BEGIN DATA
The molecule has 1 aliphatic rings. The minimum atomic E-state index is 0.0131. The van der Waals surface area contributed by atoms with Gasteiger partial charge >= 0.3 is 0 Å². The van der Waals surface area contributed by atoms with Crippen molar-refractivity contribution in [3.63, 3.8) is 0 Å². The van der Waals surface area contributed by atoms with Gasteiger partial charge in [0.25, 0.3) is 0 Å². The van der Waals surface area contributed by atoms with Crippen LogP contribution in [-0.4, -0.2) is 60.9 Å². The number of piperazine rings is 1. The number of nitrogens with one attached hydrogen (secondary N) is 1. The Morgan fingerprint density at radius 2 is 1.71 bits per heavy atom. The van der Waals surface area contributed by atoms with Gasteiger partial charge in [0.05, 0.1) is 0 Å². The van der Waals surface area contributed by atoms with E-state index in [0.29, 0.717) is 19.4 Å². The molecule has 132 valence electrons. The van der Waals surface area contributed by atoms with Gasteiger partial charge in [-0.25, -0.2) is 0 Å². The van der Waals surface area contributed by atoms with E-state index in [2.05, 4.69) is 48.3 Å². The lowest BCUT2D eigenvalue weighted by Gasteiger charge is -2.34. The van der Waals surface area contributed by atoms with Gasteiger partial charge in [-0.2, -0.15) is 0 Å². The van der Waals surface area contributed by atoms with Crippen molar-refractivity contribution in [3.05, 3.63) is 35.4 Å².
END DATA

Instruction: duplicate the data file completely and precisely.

The molecule has 1 aliphatic rings. The minimum atomic E-state index is 0.0131. The van der Waals surface area contributed by atoms with Gasteiger partial charge >= 0.3 is 0 Å². The van der Waals surface area contributed by atoms with Crippen molar-refractivity contribution in [3.63, 3.8) is 0 Å². The van der Waals surface area contributed by atoms with Gasteiger partial charge in [0.25, 0.3) is 0 Å². The van der Waals surface area contributed by atoms with Crippen LogP contribution in [-0.4, -0.2) is 60.9 Å². The number of piperazine rings is 1. The number of nitrogens with one attached hydrogen (secondary N) is 1. The Morgan fingerprint density at radius 2 is 1.71 bits per heavy atom. The van der Waals surface area contributed by atoms with Gasteiger partial charge in [0.05, 0.1) is 0 Å². The van der Waals surface area contributed by atoms with E-state index in [0.29, 0.717) is 19.4 Å². The molecule has 132 valence electrons. The van der Waals surface area contributed by atoms with Gasteiger partial charge in [-0.25, -0.2) is 0 Å². The van der Waals surface area contributed by atoms with E-state index in [2.05, 4.69) is 48.3 Å². The lowest BCUT2D eigenvalue weighted by Gasteiger charge is -2.34. The van der Waals surface area contributed by atoms with Gasteiger partial charge in [-0.2, -0.15) is 0 Å². The van der Waals surface area contributed by atoms with Crippen molar-refractivity contribution in [3.05, 3.63) is 35.4 Å².